Semelai people

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Semelai people
JOHN SEMELAI (16044798638).jpg
Semelai people receiving visitors at Tasik Bera, Pahang.
Total population
9,228 (2010) with Temoq people included in the census[1]
Regions with significant populations
Negeri Sembilan & Pahang5,026 (2000)[2]
Semelai language, Malay language
Animism (predominantly), Christianity, Islam
Related ethnic groups
Temuan people,[3] Semaq Beri people, Mah Meri people, Temoq people

Semelai people are an Orang Asli people of the Proto-Malay people group found in Negeri Sembilan and Pahang states of Malaysia.[4]

Settlement area[edit]

They are divided into two major groups, namely:-


The population of the changes of the Semelai population are as the following:-

Year 1960[9] 1965[9] 1969[9] 1974[9] 1980[9] 1991[10] 1993[10] 1996[9] 2000[11] 2003[11] 2004[12] 2010[1]
Population 3,238 1,391 2,391 2,874 3,096 4,775 4,103 4,103 5,026 6,418 7,198 9,228

The 2010 census, the Temoq people were included in the Semelai population due to the small numbers of Temoq people.[1]


The Semelai music have been passed down for generations except with little modification to suit with the modern times. There are two musical instruments used, which are the Rebana and Gong (including both "male" and "female" Gongs).[13] This musical style is often performed in community halls or houses during feasts, weddings, circumcision ceremonies, gatherings and welcoming visitors for the purpose of entertainment.[14] This music is performed with songs sung in Semelai language. There are also dances but it is only done with regulation and under certain requirements. The music of the Semelai is also used for healing purposes,[13] such as singing in fertility ceremony.[15]


  1. ^ a b c Kirk Endicott (2015). Malaysia's Original People: Past, Present and Future of the Orang Asli. NUS Press. ISBN 99-716-9861-7.
  2. ^ "Orang Asli Population Statistics". Center for Orang Asli Concerns. Archived from the original on 2012-02-09. Retrieved 2017-04-11.CS1 maint: BOT: original-url status unknown (link)
  3. ^ "S. Karger". Human Heredity. Karger. 1978. p. 62.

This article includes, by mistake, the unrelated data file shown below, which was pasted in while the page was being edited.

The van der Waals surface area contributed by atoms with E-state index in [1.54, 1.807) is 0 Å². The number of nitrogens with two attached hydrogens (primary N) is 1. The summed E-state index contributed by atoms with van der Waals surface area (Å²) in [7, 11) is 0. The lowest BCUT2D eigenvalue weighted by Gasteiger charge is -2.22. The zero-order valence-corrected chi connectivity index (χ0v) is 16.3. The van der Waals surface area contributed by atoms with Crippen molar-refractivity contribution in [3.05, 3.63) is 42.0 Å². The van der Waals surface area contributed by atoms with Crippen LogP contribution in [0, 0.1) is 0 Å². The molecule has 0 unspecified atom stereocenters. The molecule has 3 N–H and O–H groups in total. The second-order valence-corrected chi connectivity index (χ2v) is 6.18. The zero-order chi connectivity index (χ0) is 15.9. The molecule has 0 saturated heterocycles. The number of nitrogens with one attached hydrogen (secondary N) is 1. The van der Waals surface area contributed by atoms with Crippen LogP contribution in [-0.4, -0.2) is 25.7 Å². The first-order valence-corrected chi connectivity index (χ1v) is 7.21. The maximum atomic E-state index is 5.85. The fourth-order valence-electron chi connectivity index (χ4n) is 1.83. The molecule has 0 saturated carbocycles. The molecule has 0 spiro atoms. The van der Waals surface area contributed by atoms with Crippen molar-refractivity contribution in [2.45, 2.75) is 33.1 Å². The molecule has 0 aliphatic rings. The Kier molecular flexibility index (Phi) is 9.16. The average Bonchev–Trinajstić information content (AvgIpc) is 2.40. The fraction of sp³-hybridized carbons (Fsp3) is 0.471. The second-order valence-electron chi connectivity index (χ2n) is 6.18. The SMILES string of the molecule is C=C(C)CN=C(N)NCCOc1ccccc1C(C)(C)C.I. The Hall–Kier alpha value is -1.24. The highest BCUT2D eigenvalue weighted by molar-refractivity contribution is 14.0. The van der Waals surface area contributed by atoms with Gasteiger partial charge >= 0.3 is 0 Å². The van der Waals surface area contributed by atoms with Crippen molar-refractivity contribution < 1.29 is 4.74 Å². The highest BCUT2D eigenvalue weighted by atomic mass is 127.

4. ^ Katia Iankova, Azizul Hassan & Rachel L'Abbe (2016). Indigenous People and Economic Development: An International Perspective. Routledge. ISBN 13-171-1731-X.
  5. ^ Kyōto Daigaku. Tōnan Ajia Kenkyū Sentā (2011). Tuck-Po Lye (ed.). Orang asli of Peninsular Malaysia: a comprehensive and annotated bibliography. Center for Southeast Asian Studies, Kyoto University. ISBN 49-016-6800-5.
  6. ^ Rosemary Gianno (1990). Semelai Culture and Resin Technology. Connecticut Academy of Arts and Sciences. ISBN 18-785-0800-8.
  7. ^ "Suku Orang Asli Semelai gagal peroleh kebenaran merayu". Malaysia Kini. 23 March 2016. Retrieved 2016-12-12.
  8. ^ Mohd Husni Mohd Noor (11 September 2016). "6 pelajar Orang Asli ke UK". Harian Metro. Retrieved 2016-12-12.
  9. ^ a b c d e f Nobuta Toshihiro (2009). "Living On The Periphery: Development and Islamization Among Orang Asli in Malaysia" (PDF). Center for Orang Asli Concerns. Retrieved 2017-10-27.
  10. ^ a b Colin Nicholas (2000). "The Orang Asli and the Contest for Resources. Indigenous Politics, Development and Identity in Peninsular Malaysia" (PDF). Center for Orang Asli Concerns & International Work Group for Indigenous Affairs. ISBN 87-90730-15-1. Retrieved 2017-10-27.
  11. ^ a b "Basic Data / Statistics". Center for Orang Asli Concerns. Retrieved 2017-10-27.
  12. ^ Alberto Gomes (2004). Modernity and Malaysia: Settling the Menraq Forest Nomads. Routledge. ISBN 11-341-0076-0.
  13. ^ a b "Semelai Folk Music". National Department for Culture and Arts. Retrieved 2016-12-12.
  14. ^ James Alexander (2006). Malaysia, Brunei and Singapore. New Holland Publishers. ISBN 18-601-1309-5.
  15. ^ Hi-fi News & Record Review, Volume 26, Issues 2-6. Link House Publications. 1981.

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